Wildfire Mitigation Strategies

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Communities at Risk of Wildfires

Communities that are near forested landscapes in most countries fall the risk of being attacked by wildfires. Homes that are in heavily wooded and dry areas need proper inspection and modification particularly during the dry periods to prevent fire breakouts (Makundi, 2016).

Wildfire Mitigation Strategies

Risk mitigation is a procedure where the three parameters (Impacts, behavior, and likelihood) are reduced. Wildfire mitigation is, therefore, the implementation of a precautionary measure that assists in protecting the structures from getting burned (Davis, 2012).

The need for wildfire risk assessment is to discover the possible causes of fire associated with the behavior of people. When existing codes are reviewed relating to wildfire, vegetation clearance and building codes come in handy especially if the structures are located in forest interface areas (Davis, 2012).

One way of preventing wildfires is by clearing shrubs, debris, trees and other vegetation that easily burn to prevent forest fires. The combustible material are good providers of paths to enable the fire to reach someone's property. Every member of the community should remove any brush, woodpiles, shrubs and any combustible material within a 30 feet radius of the main house.

The distance in this case between the house and any tree should be at least 10 feet. Every member of the community should also make sure that the outbuildings such as storage sheds are far away from their houses. The feasibility of this technique is when there are materials around homes that can easily trigger fire during the hot seasons. The benefit of using this mitigation strategy is that it will assist to prevent damage to vegetation and structure due to wildfire, and it will also protect people from the communities from being injured (Davis, 2012). The cost of applying this strategy starts by hiring a contractor. When a large tree is to be removed, it will cost around $1,000 to $1,500, but when smaller trees and shrubs are to be removed, then it would cost less (Davis, 2012).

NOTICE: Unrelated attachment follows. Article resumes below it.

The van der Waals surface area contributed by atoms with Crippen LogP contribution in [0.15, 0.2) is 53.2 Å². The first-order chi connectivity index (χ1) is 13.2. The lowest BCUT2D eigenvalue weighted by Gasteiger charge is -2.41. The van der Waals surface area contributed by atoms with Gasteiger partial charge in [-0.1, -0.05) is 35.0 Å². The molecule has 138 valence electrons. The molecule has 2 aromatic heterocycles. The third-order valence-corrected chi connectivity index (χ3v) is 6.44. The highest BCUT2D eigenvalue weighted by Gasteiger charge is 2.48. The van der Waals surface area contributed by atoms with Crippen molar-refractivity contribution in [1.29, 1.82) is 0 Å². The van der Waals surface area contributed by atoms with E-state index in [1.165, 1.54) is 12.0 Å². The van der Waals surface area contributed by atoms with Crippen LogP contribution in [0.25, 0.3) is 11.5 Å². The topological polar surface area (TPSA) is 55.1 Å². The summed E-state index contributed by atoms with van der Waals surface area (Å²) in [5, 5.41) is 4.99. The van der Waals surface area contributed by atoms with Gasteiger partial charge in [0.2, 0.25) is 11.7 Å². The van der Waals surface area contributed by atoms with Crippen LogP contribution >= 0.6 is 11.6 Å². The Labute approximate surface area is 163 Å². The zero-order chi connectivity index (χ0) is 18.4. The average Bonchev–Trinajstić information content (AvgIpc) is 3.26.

Bark Beetle Management

Bark beetles are pests such as pines that attack the leaves of trees. When inhabited in one place for a while, these pests are known to be the cause of wildfires. Under the right circumstance, the dry wood will generate forest fire that spread through the communities (Runyon, 2016).

The feasibility of using this strategy is when there is a significant volume of timber in the forest. When the action is taken immediately, particularly where there are large infestations, early prevention will seize the expansion of these pests from returning to the forest. Therefore, trees that have been infested with beetles should be removed to avoid the emergence of the infestation. The cost of utilizing this project is a factor that will involve the use of chemicals.